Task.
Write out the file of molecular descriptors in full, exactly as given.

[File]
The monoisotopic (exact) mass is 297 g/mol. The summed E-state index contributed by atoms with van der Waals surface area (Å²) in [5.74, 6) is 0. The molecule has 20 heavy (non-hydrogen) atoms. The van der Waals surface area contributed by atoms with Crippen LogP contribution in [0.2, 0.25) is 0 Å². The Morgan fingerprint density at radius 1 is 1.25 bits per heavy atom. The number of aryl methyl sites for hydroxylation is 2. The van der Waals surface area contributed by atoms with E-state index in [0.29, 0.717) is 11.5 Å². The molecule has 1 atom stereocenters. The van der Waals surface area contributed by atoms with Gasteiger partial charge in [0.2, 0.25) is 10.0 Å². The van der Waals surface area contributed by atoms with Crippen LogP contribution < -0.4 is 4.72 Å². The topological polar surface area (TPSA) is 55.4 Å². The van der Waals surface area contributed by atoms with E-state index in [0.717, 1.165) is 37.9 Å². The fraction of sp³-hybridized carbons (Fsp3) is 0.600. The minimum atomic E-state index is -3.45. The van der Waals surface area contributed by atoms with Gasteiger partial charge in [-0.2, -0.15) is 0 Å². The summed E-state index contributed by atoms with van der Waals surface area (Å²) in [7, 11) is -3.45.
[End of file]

The monoisotopic (exact) mass is 297 g/mol. The summed E-state index contributed by atoms with van der Waals surface area (Å²) in [5.74, 6) is 0. The molecule has 20 heavy (non-hydrogen) atoms. The van der Waals surface area contributed by atoms with Crippen LogP contribution in [0.2, 0.25) is 0 Å². The Morgan fingerprint density at radius 1 is 1.25 bits per heavy atom. The number of aryl methyl sites for hydroxylation is 2. The van der Waals surface area contributed by atoms with E-state index in [0.29, 0.717) is 11.5 Å². The molecule has 1 atom stereocenters. The van der Waals surface area contributed by atoms with Gasteiger partial charge in [0.2, 0.25) is 10.0 Å². The van der Waals surface area contributed by atoms with Crippen LogP contribution < -0.4 is 4.72 Å². The topological polar surface area (TPSA) is 55.4 Å². The van der Waals surface area contributed by atoms with E-state index in [0.717, 1.165) is 37.9 Å². The fraction of sp³-hybridized carbons (Fsp3) is 0.600. The minimum atomic E-state index is -3.45. The van der Waals surface area contributed by atoms with Gasteiger partial charge in [-0.2, -0.15) is 0 Å². The summed E-state index contributed by atoms with van der Waals surface area (Å²) in [7, 11) is -3.45.